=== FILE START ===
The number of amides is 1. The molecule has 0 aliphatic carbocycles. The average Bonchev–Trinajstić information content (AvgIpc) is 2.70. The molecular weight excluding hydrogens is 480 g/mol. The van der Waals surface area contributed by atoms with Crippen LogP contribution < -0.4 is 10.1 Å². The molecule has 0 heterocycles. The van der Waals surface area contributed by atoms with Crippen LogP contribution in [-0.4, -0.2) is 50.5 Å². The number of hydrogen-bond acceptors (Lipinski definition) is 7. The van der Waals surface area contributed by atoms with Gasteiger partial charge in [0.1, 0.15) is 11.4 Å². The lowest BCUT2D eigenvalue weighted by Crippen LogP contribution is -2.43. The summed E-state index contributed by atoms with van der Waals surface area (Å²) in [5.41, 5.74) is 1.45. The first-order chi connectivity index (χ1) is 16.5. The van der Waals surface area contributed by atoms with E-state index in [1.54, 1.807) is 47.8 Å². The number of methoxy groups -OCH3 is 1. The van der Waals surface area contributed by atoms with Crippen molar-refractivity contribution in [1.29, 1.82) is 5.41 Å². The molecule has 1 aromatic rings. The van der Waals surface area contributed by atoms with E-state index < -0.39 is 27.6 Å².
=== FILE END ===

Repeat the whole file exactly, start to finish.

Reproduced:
The number of amides is 1. The molecule has 0 aliphatic carbocycles. The average Bonchev–Trinajstić information content (AvgIpc) is 2.70. The molecular weight excluding hydrogens is 480 g/mol. The van der Waals surface area contributed by atoms with Crippen LogP contribution < -0.4 is 10.1 Å². The molecule has 0 heterocycles. The van der Waals surface area contributed by atoms with Crippen LogP contribution in [-0.4, -0.2) is 50.5 Å². The number of hydrogen-bond acceptors (Lipinski definition) is 7. The van der Waals surface area contributed by atoms with Gasteiger partial charge in [0.1, 0.15) is 11.4 Å². The lowest BCUT2D eigenvalue weighted by Crippen LogP contribution is -2.43. The summed E-state index contributed by atoms with van der Waals surface area (Å²) in [5.41, 5.74) is 1.45. The first-order chi connectivity index (χ1) is 16.5. The van der Waals surface area contributed by atoms with E-state index in [1.54, 1.807) is 47.8 Å². The number of methoxy groups -OCH3 is 1. The van der Waals surface area contributed by atoms with Crippen molar-refractivity contribution in [1.29, 1.82) is 5.41 Å². The molecule has 1 aromatic rings. The van der Waals surface area contributed by atoms with E-state index < -0.39 is 27.6 Å².